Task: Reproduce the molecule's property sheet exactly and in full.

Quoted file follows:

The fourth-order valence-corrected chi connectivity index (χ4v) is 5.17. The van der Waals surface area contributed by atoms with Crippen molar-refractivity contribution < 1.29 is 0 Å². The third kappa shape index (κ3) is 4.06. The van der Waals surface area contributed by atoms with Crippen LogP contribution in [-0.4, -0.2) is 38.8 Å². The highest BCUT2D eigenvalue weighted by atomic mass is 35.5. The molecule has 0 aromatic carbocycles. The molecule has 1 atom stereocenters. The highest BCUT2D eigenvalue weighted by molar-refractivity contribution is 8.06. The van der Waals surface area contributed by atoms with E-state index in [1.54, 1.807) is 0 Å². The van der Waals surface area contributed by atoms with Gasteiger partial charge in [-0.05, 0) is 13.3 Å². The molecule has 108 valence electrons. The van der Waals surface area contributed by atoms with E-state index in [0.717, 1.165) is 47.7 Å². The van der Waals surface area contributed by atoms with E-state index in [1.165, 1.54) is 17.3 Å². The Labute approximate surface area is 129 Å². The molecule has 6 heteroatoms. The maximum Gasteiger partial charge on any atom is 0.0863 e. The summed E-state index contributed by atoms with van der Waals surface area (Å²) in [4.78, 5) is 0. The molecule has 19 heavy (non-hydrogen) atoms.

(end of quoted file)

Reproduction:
The fourth-order valence-corrected chi connectivity index (χ4v) is 5.17. The van der Waals surface area contributed by atoms with Crippen molar-refractivity contribution < 1.29 is 0 Å². The third kappa shape index (κ3) is 4.06. The van der Waals surface area contributed by atoms with Crippen LogP contribution in [-0.4, -0.2) is 38.8 Å². The highest BCUT2D eigenvalue weighted by atomic mass is 35.5. The molecule has 0 aromatic carbocycles. The molecule has 1 atom stereocenters. The highest BCUT2D eigenvalue weighted by molar-refractivity contribution is 8.06. The van der Waals surface area contributed by atoms with E-state index in [1.54, 1.807) is 0 Å². The van der Waals surface area contributed by atoms with Gasteiger partial charge in [-0.05, 0) is 13.3 Å². The molecule has 108 valence electrons. The van der Waals surface area contributed by atoms with E-state index in [0.717, 1.165) is 47.7 Å². The van der Waals surface area contributed by atoms with E-state index in [1.165, 1.54) is 17.3 Å². The Labute approximate surface area is 129 Å². The molecule has 6 heteroatoms. The maximum Gasteiger partial charge on any atom is 0.0863 e. The summed E-state index contributed by atoms with van der Waals surface area (Å²) in [4.78, 5) is 0. The molecule has 19 heavy (non-hydrogen) atoms.